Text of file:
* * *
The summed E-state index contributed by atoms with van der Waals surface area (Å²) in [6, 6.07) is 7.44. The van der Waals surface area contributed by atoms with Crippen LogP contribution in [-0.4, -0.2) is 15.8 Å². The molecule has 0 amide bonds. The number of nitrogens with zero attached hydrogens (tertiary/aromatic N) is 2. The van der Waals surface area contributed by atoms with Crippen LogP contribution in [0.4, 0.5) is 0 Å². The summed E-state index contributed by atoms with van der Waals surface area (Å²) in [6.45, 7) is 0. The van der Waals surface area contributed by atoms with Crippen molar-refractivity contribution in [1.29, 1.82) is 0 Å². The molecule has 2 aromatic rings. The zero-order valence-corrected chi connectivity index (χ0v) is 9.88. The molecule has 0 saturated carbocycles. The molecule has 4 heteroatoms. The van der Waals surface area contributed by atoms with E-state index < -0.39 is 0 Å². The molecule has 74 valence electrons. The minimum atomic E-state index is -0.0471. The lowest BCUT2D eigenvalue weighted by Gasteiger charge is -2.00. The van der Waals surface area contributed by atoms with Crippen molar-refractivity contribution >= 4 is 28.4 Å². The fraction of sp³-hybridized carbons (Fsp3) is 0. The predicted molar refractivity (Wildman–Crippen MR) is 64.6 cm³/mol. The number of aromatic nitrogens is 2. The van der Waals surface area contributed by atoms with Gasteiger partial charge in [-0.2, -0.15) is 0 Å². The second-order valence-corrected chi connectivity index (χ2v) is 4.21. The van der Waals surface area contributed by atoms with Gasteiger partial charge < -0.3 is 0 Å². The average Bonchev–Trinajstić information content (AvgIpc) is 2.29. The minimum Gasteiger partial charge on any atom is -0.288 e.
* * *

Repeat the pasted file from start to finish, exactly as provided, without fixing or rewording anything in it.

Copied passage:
The summed E-state index contributed by atoms with van der Waals surface area (Å²) in [6, 6.07) is 7.44. The van der Waals surface area contributed by atoms with Crippen LogP contribution in [-0.4, -0.2) is 15.8 Å². The molecule has 0 amide bonds. The number of nitrogens with zero attached hydrogens (tertiary/aromatic N) is 2. The van der Waals surface area contributed by atoms with Crippen LogP contribution in [0.4, 0.5) is 0 Å². The summed E-state index contributed by atoms with van der Waals surface area (Å²) in [6.45, 7) is 0. The van der Waals surface area contributed by atoms with Crippen molar-refractivity contribution in [1.29, 1.82) is 0 Å². The molecule has 2 aromatic rings. The zero-order valence-corrected chi connectivity index (χ0v) is 9.88. The molecule has 0 saturated carbocycles. The molecule has 4 heteroatoms. The van der Waals surface area contributed by atoms with E-state index < -0.39 is 0 Å². The molecule has 74 valence electrons. The minimum atomic E-state index is -0.0471. The lowest BCUT2D eigenvalue weighted by Gasteiger charge is -2.00. The van der Waals surface area contributed by atoms with Crippen molar-refractivity contribution >= 4 is 28.4 Å². The fraction of sp³-hybridized carbons (Fsp3) is 0. The predicted molar refractivity (Wildman–Crippen MR) is 64.6 cm³/mol. The number of aromatic nitrogens is 2. The van der Waals surface area contributed by atoms with Gasteiger partial charge in [-0.2, -0.15) is 0 Å². The second-order valence-corrected chi connectivity index (χ2v) is 4.21. The van der Waals surface area contributed by atoms with Gasteiger partial charge < -0.3 is 0 Å². The average Bonchev–Trinajstić information content (AvgIpc) is 2.29. The minimum Gasteiger partial charge on any atom is -0.288 e.